In reaction to exploitative conditions for construction laborers at the site of the upcoming Guggenheim Abu Dhabi, an international group of artists and art world figures are boycotting the Guggenheim, refusing to “participate in museum events or sell work to the museum,” reports the New York Times and today, Human Rights Watch endorsed the artist protest.
The petition released by the protesting group outlines its complaints and demands, stating that the Guggenheim is visibly supporting human rights violations and injustices in how it treats its labor for the museum’s construction:
Human rights violations are currently occurring on Saadiyat Island, the location of the new [Guggenheim Abu Dhabi] museum. In two extensive reports on the UAE, Human Rights Watch has documented a cycle of abuse that leaves migrant workers deeply indebted, poorly paid, and unable to defend their rights or even quit their jobs.
These violations, which threaten to sully the Guggenheim’s reputation, present a serious, moral challenge to those who may be asked to work with the museum. No one should be asked to exhibit or perform in a building that has been constructed and maintained on the backs of exploited employees.
The human rights violations in question focus on workers’ rights issues. As it stands, workers may have had to pay a “recruitment fee” simply to get a job, and now find it impossible to quit even under harsh work conditions. The protesters are calling for reimbursement of recruitment fees, securing workers’ ability to quit and for the presence of an “independent monitor” to ensure that the standards of the Guggenheim’s construction process are up to international law.
The group includes such figures as Lebanese-born artist Walid Raad, Iranian artist and filmmaker Shirin Neshat and Palestinian artist Mona Hatoum. Human Rights Watch has called out the Guggenheim’s perceived violations in a statement released today. Says Sarah Leah Whiston, Middle East Director of Human Rights Watch,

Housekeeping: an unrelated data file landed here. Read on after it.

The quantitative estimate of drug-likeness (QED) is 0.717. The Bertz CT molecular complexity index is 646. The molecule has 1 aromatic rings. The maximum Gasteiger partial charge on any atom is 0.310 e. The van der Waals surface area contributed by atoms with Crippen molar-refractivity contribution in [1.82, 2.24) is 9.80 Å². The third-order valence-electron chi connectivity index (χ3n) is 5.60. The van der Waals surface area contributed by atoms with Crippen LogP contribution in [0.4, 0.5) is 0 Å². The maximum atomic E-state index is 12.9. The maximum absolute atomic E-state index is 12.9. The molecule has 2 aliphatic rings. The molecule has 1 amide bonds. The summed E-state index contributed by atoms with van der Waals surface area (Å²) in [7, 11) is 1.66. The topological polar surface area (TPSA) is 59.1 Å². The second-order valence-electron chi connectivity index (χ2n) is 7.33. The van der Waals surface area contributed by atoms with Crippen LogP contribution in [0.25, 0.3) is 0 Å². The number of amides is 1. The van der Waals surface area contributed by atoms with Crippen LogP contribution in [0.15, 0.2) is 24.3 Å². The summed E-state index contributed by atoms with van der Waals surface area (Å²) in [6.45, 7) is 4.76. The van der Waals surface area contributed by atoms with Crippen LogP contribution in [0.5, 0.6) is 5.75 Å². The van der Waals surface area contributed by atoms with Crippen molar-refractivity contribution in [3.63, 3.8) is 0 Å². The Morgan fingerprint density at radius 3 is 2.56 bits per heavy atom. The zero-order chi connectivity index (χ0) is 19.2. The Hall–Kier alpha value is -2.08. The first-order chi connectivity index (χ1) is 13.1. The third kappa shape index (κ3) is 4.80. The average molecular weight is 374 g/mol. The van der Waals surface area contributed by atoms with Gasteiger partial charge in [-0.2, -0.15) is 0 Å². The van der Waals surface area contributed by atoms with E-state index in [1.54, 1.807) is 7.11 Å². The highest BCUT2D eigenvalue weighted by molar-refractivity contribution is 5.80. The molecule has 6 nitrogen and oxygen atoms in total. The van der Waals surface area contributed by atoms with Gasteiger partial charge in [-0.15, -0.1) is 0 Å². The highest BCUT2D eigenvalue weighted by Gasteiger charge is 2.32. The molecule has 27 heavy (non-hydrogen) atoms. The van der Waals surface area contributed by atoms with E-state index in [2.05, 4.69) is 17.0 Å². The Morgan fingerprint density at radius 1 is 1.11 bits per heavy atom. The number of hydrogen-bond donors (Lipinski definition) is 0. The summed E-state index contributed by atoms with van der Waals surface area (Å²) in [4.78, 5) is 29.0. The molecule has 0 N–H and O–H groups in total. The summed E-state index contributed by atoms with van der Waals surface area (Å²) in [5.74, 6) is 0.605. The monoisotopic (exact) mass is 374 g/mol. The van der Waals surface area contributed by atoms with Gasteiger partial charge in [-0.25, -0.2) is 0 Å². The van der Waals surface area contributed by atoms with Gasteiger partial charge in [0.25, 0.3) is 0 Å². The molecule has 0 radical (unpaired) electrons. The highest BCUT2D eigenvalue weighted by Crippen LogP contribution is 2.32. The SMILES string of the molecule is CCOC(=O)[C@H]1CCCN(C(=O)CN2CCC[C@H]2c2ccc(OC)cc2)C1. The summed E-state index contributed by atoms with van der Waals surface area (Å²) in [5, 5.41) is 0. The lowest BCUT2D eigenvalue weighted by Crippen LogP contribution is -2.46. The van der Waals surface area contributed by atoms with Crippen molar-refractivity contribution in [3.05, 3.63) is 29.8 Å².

This leading group of artists is making clear that they will not showcase their work in a museum built by abused workers, and that the steps taken to date by Guggenheim and TDIC are inadequate … If the Guggenheim and TDIC (Abu Dhabi Tourism Development and Investment Company) fail to address the artists’ concerns, the museum may become better known for exhibiting labor violations than art.
Lee Rosenbaum has the Guggenheim’s response to the accusations, calling the artists “misinformed” and stating that they, along with TDIC, have carried out measures to ensure worker safety, including the presence of an independent monitor group reporting on the situation.
The Guggenheim has been getting some bad press with some recent attempts to grow their franchise. Their possible Finland branch, currently under feasibility study, could force the closure of Helsinki’s local art museums.
As arts communities around the world experience a time of challenge and change, accessible, independent reporting on these developments is more important than ever.
Please consider supporting our journalism, and help keep our independent reporting free and accessible to all.